|Composer(s)||John Philip Sousa|
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Sousa became conductor of the United States Marine Corps band in 1880. He had some success with his earliest works like "The Gladiator" (1886), but his first big hit with the public was "Semper Fidelis".
This march is sometimes thought to be the prototype for American marches. Until "Semper Fidelis", American marches had taken European marches as their models. It was "the first musical composition to receive the official recognition of the United States government." "Semper Fidelis" is the only march authorized for a service by Congress. The USMC uses it for the Pass in Review during Change of Command Ceremonies, as well as Public Parades. It was played along the parade route for Bill Clinton's second inauguration. The march has an AaBbCcDd form. Its meter is 6/8. Other marches by Sousa are "The Stars and Stripes Forever" and "The Washington Post".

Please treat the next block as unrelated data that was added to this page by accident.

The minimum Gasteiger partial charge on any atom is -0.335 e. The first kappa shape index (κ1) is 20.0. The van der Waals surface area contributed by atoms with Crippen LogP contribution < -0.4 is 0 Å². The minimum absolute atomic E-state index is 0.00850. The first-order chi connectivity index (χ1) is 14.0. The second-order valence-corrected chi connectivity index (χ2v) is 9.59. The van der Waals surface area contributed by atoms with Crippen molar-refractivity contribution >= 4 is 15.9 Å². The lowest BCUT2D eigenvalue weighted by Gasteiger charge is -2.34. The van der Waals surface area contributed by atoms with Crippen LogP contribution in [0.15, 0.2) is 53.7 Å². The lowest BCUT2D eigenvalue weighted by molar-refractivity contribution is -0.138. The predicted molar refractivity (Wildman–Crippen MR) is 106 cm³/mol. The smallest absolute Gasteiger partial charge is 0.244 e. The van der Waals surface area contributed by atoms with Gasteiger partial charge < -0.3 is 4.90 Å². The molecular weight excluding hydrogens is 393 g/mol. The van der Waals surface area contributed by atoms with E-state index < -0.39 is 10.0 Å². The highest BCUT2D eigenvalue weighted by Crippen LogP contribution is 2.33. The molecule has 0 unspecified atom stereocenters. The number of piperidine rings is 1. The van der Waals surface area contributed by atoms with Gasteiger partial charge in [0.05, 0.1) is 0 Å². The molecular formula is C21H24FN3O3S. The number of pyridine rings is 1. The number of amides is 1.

Notes[change | change source]
References[change | change source]
- Simmons, Edwin H. 1974. The United States Marines: A History. Naval Institute Press.
- Woodstra, Christopher, et. al. 2000. All Music Guide to Classical Music Backbeat Books.